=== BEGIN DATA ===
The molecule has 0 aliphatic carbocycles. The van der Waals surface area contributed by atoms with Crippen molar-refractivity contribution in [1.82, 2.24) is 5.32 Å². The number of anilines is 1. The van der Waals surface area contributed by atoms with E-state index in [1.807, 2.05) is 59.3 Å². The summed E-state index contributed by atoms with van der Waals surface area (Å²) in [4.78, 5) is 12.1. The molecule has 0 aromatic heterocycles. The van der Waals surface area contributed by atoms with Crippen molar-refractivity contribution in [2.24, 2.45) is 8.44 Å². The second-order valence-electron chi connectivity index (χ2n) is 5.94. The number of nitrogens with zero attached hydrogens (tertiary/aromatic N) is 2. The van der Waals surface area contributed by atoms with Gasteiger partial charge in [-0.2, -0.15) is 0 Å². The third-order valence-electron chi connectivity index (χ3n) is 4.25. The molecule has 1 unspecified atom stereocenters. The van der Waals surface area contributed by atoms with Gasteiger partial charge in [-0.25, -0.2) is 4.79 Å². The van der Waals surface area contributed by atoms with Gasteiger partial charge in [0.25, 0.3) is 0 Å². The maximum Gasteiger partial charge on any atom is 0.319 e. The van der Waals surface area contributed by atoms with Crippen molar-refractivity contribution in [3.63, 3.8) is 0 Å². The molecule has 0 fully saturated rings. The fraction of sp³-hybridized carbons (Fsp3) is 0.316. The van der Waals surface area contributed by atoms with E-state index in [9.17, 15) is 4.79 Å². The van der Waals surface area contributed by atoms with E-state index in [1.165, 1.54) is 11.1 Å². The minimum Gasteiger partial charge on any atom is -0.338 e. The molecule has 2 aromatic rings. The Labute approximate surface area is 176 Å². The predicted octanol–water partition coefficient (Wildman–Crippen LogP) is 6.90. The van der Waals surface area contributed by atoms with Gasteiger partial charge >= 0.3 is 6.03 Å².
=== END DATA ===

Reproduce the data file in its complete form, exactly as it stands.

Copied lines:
The molecule has 0 aliphatic carbocycles. The van der Waals surface area contributed by atoms with Crippen molar-refractivity contribution in [1.82, 2.24) is 5.32 Å². The number of anilines is 1. The van der Waals surface area contributed by atoms with E-state index in [1.807, 2.05) is 59.3 Å². The summed E-state index contributed by atoms with van der Waals surface area (Å²) in [4.78, 5) is 12.1. The molecule has 0 aromatic heterocycles. The van der Waals surface area contributed by atoms with Crippen molar-refractivity contribution in [2.24, 2.45) is 8.44 Å². The second-order valence-electron chi connectivity index (χ2n) is 5.94. The number of nitrogens with zero attached hydrogens (tertiary/aromatic N) is 2. The van der Waals surface area contributed by atoms with Gasteiger partial charge in [-0.2, -0.15) is 0 Å². The third-order valence-electron chi connectivity index (χ3n) is 4.25. The molecule has 1 unspecified atom stereocenters. The van der Waals surface area contributed by atoms with Gasteiger partial charge in [-0.25, -0.2) is 4.79 Å². The van der Waals surface area contributed by atoms with Gasteiger partial charge in [0.25, 0.3) is 0 Å². The maximum Gasteiger partial charge on any atom is 0.319 e. The van der Waals surface area contributed by atoms with Crippen molar-refractivity contribution in [3.63, 3.8) is 0 Å². The molecule has 0 fully saturated rings. The fraction of sp³-hybridized carbons (Fsp3) is 0.316. The van der Waals surface area contributed by atoms with E-state index in [9.17, 15) is 4.79 Å². The van der Waals surface area contributed by atoms with E-state index in [1.165, 1.54) is 11.1 Å². The minimum Gasteiger partial charge on any atom is -0.338 e. The molecule has 2 aromatic rings. The Labute approximate surface area is 176 Å². The predicted octanol–water partition coefficient (Wildman–Crippen LogP) is 6.90. The van der Waals surface area contributed by atoms with Gasteiger partial charge >= 0.3 is 6.03 Å².